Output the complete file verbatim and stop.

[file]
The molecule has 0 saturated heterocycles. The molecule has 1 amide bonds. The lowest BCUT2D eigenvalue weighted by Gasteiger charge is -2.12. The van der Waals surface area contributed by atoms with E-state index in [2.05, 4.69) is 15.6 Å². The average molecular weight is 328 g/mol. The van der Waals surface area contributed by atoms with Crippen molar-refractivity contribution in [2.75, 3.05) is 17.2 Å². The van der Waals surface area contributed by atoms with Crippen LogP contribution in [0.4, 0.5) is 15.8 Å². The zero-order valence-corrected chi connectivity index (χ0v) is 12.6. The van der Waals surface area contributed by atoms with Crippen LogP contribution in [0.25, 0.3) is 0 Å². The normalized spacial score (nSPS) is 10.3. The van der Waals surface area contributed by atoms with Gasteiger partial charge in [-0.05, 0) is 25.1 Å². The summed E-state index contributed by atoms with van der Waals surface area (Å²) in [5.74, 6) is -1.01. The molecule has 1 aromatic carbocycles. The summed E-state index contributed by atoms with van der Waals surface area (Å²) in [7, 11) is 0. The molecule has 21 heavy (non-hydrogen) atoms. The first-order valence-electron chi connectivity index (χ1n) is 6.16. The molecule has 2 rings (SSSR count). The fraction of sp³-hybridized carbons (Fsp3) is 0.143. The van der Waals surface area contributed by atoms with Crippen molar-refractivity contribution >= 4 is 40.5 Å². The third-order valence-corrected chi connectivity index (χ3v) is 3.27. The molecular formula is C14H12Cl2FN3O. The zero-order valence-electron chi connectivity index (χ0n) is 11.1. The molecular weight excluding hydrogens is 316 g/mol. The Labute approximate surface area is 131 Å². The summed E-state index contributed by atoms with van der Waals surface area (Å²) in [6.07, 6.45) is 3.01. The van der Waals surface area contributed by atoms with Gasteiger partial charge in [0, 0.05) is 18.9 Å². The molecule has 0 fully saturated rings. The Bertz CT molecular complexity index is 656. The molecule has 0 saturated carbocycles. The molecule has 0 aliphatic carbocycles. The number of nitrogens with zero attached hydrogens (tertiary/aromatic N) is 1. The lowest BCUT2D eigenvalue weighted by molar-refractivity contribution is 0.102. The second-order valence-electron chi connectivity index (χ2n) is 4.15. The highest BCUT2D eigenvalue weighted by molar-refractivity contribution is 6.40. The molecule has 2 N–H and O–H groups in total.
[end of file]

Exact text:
The molecule has 0 saturated heterocycles. The molecule has 1 amide bonds. The lowest BCUT2D eigenvalue weighted by Gasteiger charge is -2.12. The van der Waals surface area contributed by atoms with E-state index in [2.05, 4.69) is 15.6 Å². The average molecular weight is 328 g/mol. The van der Waals surface area contributed by atoms with Crippen molar-refractivity contribution in [2.75, 3.05) is 17.2 Å². The van der Waals surface area contributed by atoms with Crippen LogP contribution in [0.4, 0.5) is 15.8 Å². The zero-order valence-corrected chi connectivity index (χ0v) is 12.6. The van der Waals surface area contributed by atoms with Crippen LogP contribution in [0.25, 0.3) is 0 Å². The normalized spacial score (nSPS) is 10.3. The van der Waals surface area contributed by atoms with Gasteiger partial charge in [-0.05, 0) is 25.1 Å². The summed E-state index contributed by atoms with van der Waals surface area (Å²) in [5.74, 6) is -1.01. The molecule has 1 aromatic carbocycles. The summed E-state index contributed by atoms with van der Waals surface area (Å²) in [7, 11) is 0. The molecule has 21 heavy (non-hydrogen) atoms. The first-order valence-electron chi connectivity index (χ1n) is 6.16. The molecule has 2 rings (SSSR count). The fraction of sp³-hybridized carbons (Fsp3) is 0.143. The van der Waals surface area contributed by atoms with Crippen molar-refractivity contribution >= 4 is 40.5 Å². The third-order valence-corrected chi connectivity index (χ3v) is 3.27. The molecular formula is C14H12Cl2FN3O. The zero-order valence-electron chi connectivity index (χ0n) is 11.1. The molecular weight excluding hydrogens is 316 g/mol. The Labute approximate surface area is 131 Å². The summed E-state index contributed by atoms with van der Waals surface area (Å²) in [6.07, 6.45) is 3.01. The van der Waals surface area contributed by atoms with Gasteiger partial charge in [0, 0.05) is 18.9 Å². The molecule has 0 fully saturated rings. The Bertz CT molecular complexity index is 656. The molecule has 0 saturated carbocycles. The molecule has 0 aliphatic carbocycles. The number of nitrogens with zero attached hydrogens (tertiary/aromatic N) is 1. The lowest BCUT2D eigenvalue weighted by molar-refractivity contribution is 0.102. The second-order valence-electron chi connectivity index (χ2n) is 4.15. The highest BCUT2D eigenvalue weighted by molar-refractivity contribution is 6.40. The molecule has 2 N–H and O–H groups in total.